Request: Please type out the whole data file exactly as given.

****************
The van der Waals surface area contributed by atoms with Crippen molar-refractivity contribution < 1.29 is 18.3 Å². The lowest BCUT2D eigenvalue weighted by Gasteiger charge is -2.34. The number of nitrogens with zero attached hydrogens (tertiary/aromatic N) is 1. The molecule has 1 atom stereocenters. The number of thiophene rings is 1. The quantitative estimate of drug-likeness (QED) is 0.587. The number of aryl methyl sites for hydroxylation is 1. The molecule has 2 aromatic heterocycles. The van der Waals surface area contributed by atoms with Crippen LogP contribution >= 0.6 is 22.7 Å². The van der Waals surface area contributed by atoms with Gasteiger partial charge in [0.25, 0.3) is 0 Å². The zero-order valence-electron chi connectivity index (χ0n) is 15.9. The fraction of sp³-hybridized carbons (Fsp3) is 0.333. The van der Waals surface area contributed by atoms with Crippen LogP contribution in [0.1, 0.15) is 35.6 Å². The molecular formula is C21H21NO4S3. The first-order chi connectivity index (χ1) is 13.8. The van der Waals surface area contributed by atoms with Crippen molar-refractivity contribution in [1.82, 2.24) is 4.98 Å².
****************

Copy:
The van der Waals surface area contributed by atoms with Crippen molar-refractivity contribution < 1.29 is 18.3 Å². The lowest BCUT2D eigenvalue weighted by Gasteiger charge is -2.34. The number of nitrogens with zero attached hydrogens (tertiary/aromatic N) is 1. The molecule has 1 atom stereocenters. The number of thiophene rings is 1. The quantitative estimate of drug-likeness (QED) is 0.587. The number of aryl methyl sites for hydroxylation is 1. The molecule has 2 aromatic heterocycles. The van der Waals surface area contributed by atoms with Crippen LogP contribution >= 0.6 is 22.7 Å². The van der Waals surface area contributed by atoms with Gasteiger partial charge in [0.25, 0.3) is 0 Å². The zero-order valence-electron chi connectivity index (χ0n) is 15.9. The fraction of sp³-hybridized carbons (Fsp3) is 0.333. The van der Waals surface area contributed by atoms with Crippen LogP contribution in [0.1, 0.15) is 35.6 Å². The molecular formula is C21H21NO4S3. The first-order chi connectivity index (χ1) is 13.8. The van der Waals surface area contributed by atoms with Crippen molar-refractivity contribution in [1.82, 2.24) is 4.98 Å².